For a photographer in India nothing could be more biblical than an interaction with legendary photographers like Raghu Rai and Prashant Panjiar. The Delhi Photo Festival offers this opportunity to many budding shutterbugs, but the stark reality is that not everyone can reach the capital city. Google is doing its bit and will conduct Google Hangout sessions so that budding photographers in the country can interact with the likes of Prashant Panjiar and it will also showcase some off the best pictures on the official Google+ Delhi Photo Festival page. It wants Google+ Photos to be the ‘go to’ online product that people use in India for showcasing, editing and sharing photos, if not the world over.
“One of the beautiful aspects of having a photography week like this is that aspiring photographers can meet the ‘Gurus’ and learn from them, but again India is a big country, like I am from Kerala, you can’t expect a photographer from Kochi to come all the way for the Delhi Photo week. So, that is what we are trying to solve with the Google+ Hangout.” Sandeep Menon, Google India’s Director for Marketing told BGR India.
Conducting Hangouts around topical events is nothing new for Google. It hosts Hangouts for everything under the sun – from Shah Rukh Khan promoting his upcoming movie to Finance Minister P Chidambhram hosting hangouts. But this time around the focus is around a singular feature of Google+ – establishing itself as the leader when it comes to photo editing tools and the social element of sharing.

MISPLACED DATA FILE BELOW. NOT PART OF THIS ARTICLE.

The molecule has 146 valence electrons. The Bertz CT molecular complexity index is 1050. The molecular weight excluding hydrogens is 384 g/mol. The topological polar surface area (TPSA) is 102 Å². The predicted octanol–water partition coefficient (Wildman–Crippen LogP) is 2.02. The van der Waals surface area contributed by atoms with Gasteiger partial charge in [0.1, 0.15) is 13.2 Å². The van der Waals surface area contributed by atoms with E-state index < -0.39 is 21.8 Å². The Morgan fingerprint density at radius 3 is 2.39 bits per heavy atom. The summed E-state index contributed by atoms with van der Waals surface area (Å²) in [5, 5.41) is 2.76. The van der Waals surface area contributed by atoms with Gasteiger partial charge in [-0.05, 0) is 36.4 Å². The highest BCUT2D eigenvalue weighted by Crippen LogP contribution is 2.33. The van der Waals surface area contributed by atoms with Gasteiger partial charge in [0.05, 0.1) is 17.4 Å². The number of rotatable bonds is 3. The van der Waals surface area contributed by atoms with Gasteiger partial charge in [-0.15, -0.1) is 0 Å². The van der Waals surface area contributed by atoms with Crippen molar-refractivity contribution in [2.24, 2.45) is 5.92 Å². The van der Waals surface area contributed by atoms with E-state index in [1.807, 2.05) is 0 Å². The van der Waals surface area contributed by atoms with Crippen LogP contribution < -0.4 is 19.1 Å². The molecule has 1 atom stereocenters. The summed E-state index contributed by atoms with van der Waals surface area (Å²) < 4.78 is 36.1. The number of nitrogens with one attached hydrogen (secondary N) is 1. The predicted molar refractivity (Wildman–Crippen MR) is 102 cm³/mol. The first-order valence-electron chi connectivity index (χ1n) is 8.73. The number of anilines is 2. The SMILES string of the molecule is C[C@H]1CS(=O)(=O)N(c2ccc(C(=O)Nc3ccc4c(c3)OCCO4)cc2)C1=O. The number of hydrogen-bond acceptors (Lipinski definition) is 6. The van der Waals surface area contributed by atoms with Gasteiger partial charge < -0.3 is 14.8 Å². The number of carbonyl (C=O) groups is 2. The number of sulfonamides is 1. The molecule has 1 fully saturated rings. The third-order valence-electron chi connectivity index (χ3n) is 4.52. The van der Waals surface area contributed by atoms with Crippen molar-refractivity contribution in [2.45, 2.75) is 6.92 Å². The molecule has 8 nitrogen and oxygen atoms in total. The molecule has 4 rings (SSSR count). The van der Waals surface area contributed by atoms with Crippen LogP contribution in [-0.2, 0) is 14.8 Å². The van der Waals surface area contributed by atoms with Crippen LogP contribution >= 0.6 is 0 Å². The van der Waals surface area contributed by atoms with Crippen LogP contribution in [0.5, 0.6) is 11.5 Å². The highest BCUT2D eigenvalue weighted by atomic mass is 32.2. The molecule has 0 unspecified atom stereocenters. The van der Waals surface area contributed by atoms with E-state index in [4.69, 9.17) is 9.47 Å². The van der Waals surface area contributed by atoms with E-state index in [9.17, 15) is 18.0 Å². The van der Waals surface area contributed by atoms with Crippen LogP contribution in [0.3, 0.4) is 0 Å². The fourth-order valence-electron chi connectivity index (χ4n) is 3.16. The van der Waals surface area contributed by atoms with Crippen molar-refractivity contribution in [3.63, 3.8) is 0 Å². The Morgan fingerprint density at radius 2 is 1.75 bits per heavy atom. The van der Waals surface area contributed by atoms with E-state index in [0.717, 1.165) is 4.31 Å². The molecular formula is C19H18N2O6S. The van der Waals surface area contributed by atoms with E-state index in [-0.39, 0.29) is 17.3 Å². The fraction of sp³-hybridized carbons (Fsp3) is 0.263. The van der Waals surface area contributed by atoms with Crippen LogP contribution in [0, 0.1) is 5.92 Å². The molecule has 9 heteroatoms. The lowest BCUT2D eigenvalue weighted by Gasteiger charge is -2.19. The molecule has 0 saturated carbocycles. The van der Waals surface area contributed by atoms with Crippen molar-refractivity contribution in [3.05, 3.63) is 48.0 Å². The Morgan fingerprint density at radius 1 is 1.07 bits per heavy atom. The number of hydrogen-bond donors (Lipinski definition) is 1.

Menon himself calls it the social thread that binds all of Google’s online services. And mind you there are a LOT of them. From a technology point of view, all evidence suggests that Google+ Photos is a better product for photographers especially when compared to Facebook. It allows its users to upload unlimited images ranging up to 2048 pixels,and if a user wants to upload pictures at original resolution it offers 15GB of free storage when one accounts for the storage in Gmail and Google Drive. It also has a ton of automated features that enhance photographs and organize them, removing duplicate or blurry photos that come in handy to the layman.
But this advantage is visceral, because people upload their content where it is viewed the most. Google+ Photos may be superior to Facebook for editing and storing photos in the cloud, but people want to upload their content where their friends, family and audience are. And Google+ is not that place.
When asked about the user adoption of Google+ in India, Menon claims that Google has seen a massive uptake, but then refuses to share any numbers that would provide credence to that theory. And that remains a problem for the company because it may technically have more users who use other Google services like Gmail, the active usage of the service is lacking and is way behind a social network like Facebook, which has the users, and users who are addicted to it.